- I.R.M. 5.1.12 , , Collection Procedures, Cases Requiring Special Handling
A taxpayer who has income and withholding’s or estimated tax payments and who files a joint return with an individual who owes past-due child support requests a refund of his or her allocation of the joint return refund on Form 8379, Injured Spouse Claim and Allocation).
- The taxpayer seeking relief is not required to pay the past due amounts; rather, the spouse in default is responsible for the debt
- The taxpayer reported income such as wages, taxable interest, etc. on the joint return
- The taxpayer made and reported payments such as Federal income tax withheld from taxpayer’s wages or estimated tax payments or the taxpayer claimed the Earned Income Tax Credit or other refundable credit
- Form 8379
Documents on IRS.gov
- IRS Form 8379: Injured Spouse Claim and Allocation
Relief from Joint and Several Liability § 6015
Married taxpayers who file a joint return under § 6013 are jointly and severally liable for any tax, interest and penalties due as shown on the return and also any additional tax liability the IRS determines to be due. § 6013(d)(3). Relief from joint and several liability may be available under IRC § 6015. If it is established that the taxpayer signed a joint return under duress, then a joint return has not been filed. In this situation, there is no joint and several liability; however, the taxpayer may have to file a separate return for the year. Even if the taxpayers later divorce or if the other spouse earned all the income joint and several liability exists. When relief is requested, Form 8857 must be filed with a brief that addresses the requirements for relief. Relief may be requested during any state if a tax controversy, including pre-assessment and collections as set forth in the statute and Treasury pronouncements for relief. The rules for relief from joint and several liability should not be confused with the injured spouse rules (discussed elsewhere on this website) that provide for an allocation of an over-payment using Form 8379.
Three forms of relief from joint and several liability are available:
- Innocent Spouse Relief – § 6015(b)
- Separation of Liability – § 6015(c)
- Equitable Relief – § 6015(f)
If relief is requested under § 6015 (b) or (c) and it is denied, the IRS may consider relief under § 6015(f).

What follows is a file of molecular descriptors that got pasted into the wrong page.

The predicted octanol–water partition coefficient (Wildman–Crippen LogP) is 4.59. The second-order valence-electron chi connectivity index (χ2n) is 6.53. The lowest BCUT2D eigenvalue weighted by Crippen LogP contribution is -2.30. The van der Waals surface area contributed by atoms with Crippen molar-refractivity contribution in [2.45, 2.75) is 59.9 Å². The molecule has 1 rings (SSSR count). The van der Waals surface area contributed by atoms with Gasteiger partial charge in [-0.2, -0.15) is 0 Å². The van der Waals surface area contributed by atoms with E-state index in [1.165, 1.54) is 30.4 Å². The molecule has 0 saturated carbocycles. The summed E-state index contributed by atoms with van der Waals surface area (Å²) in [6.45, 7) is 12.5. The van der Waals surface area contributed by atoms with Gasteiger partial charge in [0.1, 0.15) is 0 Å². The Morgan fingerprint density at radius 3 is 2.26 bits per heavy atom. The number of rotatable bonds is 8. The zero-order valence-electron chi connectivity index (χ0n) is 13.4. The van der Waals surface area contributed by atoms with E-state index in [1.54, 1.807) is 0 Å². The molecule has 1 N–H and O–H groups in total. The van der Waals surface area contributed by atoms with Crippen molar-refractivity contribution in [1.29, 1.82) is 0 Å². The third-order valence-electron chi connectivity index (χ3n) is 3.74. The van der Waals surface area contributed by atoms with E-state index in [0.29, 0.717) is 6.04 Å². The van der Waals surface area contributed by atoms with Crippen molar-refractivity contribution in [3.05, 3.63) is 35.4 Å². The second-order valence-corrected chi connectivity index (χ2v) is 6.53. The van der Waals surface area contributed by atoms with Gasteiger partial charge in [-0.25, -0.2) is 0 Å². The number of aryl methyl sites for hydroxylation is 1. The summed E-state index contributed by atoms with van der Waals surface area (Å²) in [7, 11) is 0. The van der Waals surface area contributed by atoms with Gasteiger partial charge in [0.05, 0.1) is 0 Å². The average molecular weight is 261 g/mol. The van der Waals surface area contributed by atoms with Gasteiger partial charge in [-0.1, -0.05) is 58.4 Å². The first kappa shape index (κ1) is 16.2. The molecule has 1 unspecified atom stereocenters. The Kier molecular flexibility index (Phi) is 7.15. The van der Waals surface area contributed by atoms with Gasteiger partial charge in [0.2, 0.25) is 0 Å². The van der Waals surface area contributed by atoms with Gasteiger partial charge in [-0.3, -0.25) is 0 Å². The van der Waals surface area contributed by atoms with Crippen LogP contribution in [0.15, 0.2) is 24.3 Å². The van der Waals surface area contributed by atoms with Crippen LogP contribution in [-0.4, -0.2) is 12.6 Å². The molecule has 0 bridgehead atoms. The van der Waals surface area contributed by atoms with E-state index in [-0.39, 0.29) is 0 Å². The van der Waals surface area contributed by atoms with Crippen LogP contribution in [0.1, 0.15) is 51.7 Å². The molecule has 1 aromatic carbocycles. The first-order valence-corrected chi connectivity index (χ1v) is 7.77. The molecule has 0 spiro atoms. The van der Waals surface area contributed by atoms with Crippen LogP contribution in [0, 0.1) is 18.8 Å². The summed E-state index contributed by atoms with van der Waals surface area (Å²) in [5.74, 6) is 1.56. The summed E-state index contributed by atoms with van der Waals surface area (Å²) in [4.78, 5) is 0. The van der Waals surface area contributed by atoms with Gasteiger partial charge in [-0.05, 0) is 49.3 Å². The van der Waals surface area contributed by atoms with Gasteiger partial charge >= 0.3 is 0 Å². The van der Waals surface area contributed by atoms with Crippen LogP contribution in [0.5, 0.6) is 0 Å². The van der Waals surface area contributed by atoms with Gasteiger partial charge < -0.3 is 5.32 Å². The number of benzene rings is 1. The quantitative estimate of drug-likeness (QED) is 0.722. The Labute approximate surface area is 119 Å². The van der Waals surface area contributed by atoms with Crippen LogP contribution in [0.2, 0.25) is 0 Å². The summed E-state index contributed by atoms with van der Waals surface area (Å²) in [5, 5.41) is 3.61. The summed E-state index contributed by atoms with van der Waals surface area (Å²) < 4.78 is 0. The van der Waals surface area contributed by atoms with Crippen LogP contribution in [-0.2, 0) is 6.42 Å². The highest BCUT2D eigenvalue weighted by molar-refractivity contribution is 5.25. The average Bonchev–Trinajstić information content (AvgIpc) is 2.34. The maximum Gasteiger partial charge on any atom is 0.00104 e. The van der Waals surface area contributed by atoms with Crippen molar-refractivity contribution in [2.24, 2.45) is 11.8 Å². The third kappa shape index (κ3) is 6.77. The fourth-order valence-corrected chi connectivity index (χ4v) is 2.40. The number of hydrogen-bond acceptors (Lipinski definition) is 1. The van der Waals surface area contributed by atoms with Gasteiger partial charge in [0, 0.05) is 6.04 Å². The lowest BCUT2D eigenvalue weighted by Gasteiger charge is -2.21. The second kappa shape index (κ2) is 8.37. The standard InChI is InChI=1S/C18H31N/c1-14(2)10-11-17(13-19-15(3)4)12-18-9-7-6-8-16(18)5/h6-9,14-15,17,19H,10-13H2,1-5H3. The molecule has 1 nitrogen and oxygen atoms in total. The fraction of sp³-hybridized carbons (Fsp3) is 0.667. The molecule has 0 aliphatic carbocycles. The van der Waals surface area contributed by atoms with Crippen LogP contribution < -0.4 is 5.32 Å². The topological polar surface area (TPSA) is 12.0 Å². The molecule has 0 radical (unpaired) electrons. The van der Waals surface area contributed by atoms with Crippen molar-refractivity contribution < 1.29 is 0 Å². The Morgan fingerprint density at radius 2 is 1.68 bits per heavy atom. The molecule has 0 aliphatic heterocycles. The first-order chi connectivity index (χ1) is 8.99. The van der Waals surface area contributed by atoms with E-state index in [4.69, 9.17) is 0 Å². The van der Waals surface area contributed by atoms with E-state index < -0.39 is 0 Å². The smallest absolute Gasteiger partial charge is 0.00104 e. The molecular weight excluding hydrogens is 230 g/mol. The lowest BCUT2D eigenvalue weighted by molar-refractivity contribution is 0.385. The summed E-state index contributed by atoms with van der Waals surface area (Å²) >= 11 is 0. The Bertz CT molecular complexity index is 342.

Guidance on the administrative appeals rights for the non-requesting spouse is contained in Rev. Proc. 2003-19.
Innocent Spouse Relief § 6015(b)
To receive “innocent spouse relief” the taxpayer must:
- File a joint return that had an “understatement” (not an underpayment) of tax due to “erroneous items” of one of the spouses.
- Establish that at the time he signed the joint return he did not know, and had no reason to know, that there was an understatement of tax;
- Prove that taking into account the facts and circumstances, it would be unfair to hold the taxpayer liable for the understatement of tax, and
- Elect relief no later than two years after collection activity begins with respect to the requesting spouse.
An understatement of tax is generally the difference between the total tax liability that should have been shown on the return and the amount that was actually shown on the return. § 6662(d)(2)(A). This is to be contrasted with an underpayment of tax. An underpayment of tax is an amount of tax the taxpayer reported on the return but did not pay. For example, a joint 2014 return shows that the taxpayer and his spouse owe $5,000 but the IRS determines that they owe $6,000. They paid $2,000 with the return and in tax withholding. They have an underpayment of $3,000 and an understatement of $1,000.
A taxpayer may qualify for partial relief if, under § 6015(b), at the time she filed her return, she knew or had reason to know that there was an understatement of tax due to her spouse’s erroneous items, but she did not know how large the understatement was. She will be relieved of the understatement to the extent she can prove that she did not know and had no reason to know about a portion of the understatement. Refunds are permitted under § 6015(b)
The term “erroneous item” is broadly defined as:
- Any gross income item received by the spouse that is not reported.
- Any improper deduction, credit, or property basis claimed on the return.
The following are examples of erroneous items:
- The expense for which the deduction is taken was never paid or incurred. For example, the non-requesting spouse, a cash-basis taxpayer, deducted $10,000 of advertising expenses on Schedule C (Form 1040), but never paid for any advertising.
- The expense does not qualify as a deductible expense. For example, the spouse claimed a deduction of $10,000 for the payment of state fines. Fines are not deductible.
- No factual argument can be made to support the deductibility of the expense. For example, the non-requesting spouse claimed $4,000 for security costs related to a home office, but the taxpayer did not have a home office.
When requesting relief both the clients’ knowledge and whether it is unfair to hold the taxpayer liable must be specifically addressed.
Regulation § 1.6015-2(c) states that a requesting spouse has knowledge or reason to know of an understatement if he or she actually knew of the understatement, or if a reasonable person in similar circumstances would have known of the understatement. Facts that should be addressed when determining whether a requesting spouse had reason to know of an understatement include, but are not limited to:
- The nature of the erroneous item and the amount of the erroneous item relative to other items;
- The couple’s financial situation;
- The requesting spouse’s educational background and business experience;
- The extent of the requesting spouse’s participation in the activity that resulted in the erroneous item;